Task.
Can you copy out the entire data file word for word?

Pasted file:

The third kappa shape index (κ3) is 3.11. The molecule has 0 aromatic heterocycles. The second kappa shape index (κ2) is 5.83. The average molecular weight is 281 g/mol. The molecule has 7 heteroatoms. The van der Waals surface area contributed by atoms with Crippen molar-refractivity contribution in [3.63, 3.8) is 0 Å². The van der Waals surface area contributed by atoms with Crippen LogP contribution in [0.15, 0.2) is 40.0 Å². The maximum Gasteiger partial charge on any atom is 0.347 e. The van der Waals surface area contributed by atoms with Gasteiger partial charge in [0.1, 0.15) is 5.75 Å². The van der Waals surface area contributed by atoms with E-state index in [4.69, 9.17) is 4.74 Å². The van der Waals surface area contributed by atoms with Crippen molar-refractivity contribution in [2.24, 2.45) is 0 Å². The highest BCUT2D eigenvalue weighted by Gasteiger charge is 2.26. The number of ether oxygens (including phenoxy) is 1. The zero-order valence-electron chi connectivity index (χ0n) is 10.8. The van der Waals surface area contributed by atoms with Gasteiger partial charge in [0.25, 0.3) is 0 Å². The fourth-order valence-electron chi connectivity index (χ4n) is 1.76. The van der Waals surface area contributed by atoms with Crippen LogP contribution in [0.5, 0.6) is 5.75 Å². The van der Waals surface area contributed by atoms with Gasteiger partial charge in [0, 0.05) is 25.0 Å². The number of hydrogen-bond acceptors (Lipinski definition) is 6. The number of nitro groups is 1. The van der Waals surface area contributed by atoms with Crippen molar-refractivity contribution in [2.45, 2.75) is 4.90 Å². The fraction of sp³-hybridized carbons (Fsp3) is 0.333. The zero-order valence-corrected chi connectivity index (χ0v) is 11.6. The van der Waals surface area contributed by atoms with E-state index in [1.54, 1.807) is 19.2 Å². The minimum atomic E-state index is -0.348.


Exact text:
The third kappa shape index (κ3) is 3.11. The molecule has 0 aromatic heterocycles. The second kappa shape index (κ2) is 5.83. The average molecular weight is 281 g/mol. The molecule has 7 heteroatoms. The van der Waals surface area contributed by atoms with Crippen molar-refractivity contribution in [3.63, 3.8) is 0 Å². The van der Waals surface area contributed by atoms with Crippen LogP contribution in [0.15, 0.2) is 40.0 Å². The maximum Gasteiger partial charge on any atom is 0.347 e. The van der Waals surface area contributed by atoms with Gasteiger partial charge in [0.1, 0.15) is 5.75 Å². The van der Waals surface area contributed by atoms with E-state index in [4.69, 9.17) is 4.74 Å². The van der Waals surface area contributed by atoms with Crippen molar-refractivity contribution in [2.24, 2.45) is 0 Å². The highest BCUT2D eigenvalue weighted by Gasteiger charge is 2.26. The number of ether oxygens (including phenoxy) is 1. The zero-order valence-electron chi connectivity index (χ0n) is 10.8. The van der Waals surface area contributed by atoms with Gasteiger partial charge in [0.25, 0.3) is 0 Å². The fourth-order valence-electron chi connectivity index (χ4n) is 1.76. The van der Waals surface area contributed by atoms with Crippen LogP contribution in [0.5, 0.6) is 5.75 Å². The van der Waals surface area contributed by atoms with Gasteiger partial charge in [0, 0.05) is 25.0 Å². The number of hydrogen-bond acceptors (Lipinski definition) is 6. The number of nitro groups is 1. The van der Waals surface area contributed by atoms with Crippen molar-refractivity contribution in [2.45, 2.75) is 4.90 Å². The fraction of sp³-hybridized carbons (Fsp3) is 0.333. The zero-order valence-corrected chi connectivity index (χ0v) is 11.6. The van der Waals surface area contributed by atoms with E-state index in [1.54, 1.807) is 19.2 Å². The minimum atomic E-state index is -0.348.